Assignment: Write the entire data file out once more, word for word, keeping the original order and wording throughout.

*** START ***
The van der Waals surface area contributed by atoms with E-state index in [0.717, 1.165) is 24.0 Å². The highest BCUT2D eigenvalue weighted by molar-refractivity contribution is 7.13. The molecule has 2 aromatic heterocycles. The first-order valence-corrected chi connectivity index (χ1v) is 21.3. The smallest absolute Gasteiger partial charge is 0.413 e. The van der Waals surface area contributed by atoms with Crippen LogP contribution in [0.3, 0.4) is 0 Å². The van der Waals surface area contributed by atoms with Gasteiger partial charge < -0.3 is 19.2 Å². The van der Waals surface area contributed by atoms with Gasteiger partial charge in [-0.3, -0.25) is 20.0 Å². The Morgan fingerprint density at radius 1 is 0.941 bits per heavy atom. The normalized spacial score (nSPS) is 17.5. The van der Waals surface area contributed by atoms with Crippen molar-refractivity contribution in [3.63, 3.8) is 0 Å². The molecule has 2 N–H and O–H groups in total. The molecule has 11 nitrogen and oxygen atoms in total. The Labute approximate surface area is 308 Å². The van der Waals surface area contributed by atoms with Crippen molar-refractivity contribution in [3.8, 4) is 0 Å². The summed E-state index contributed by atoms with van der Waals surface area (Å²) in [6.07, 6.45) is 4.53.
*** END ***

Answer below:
The van der Waals surface area contributed by atoms with E-state index in [0.717, 1.165) is 24.0 Å². The highest BCUT2D eigenvalue weighted by molar-refractivity contribution is 7.13. The molecule has 2 aromatic heterocycles. The first-order valence-corrected chi connectivity index (χ1v) is 21.3. The smallest absolute Gasteiger partial charge is 0.413 e. The van der Waals surface area contributed by atoms with Crippen LogP contribution in [0.3, 0.4) is 0 Å². The van der Waals surface area contributed by atoms with Gasteiger partial charge < -0.3 is 19.2 Å². The van der Waals surface area contributed by atoms with Gasteiger partial charge in [-0.3, -0.25) is 20.0 Å². The Morgan fingerprint density at radius 1 is 0.941 bits per heavy atom. The normalized spacial score (nSPS) is 17.5. The van der Waals surface area contributed by atoms with Crippen molar-refractivity contribution in [3.63, 3.8) is 0 Å². The molecule has 2 N–H and O–H groups in total. The molecule has 11 nitrogen and oxygen atoms in total. The Labute approximate surface area is 308 Å². The van der Waals surface area contributed by atoms with Crippen molar-refractivity contribution in [3.8, 4) is 0 Å². The summed E-state index contributed by atoms with van der Waals surface area (Å²) in [6.07, 6.45) is 4.53.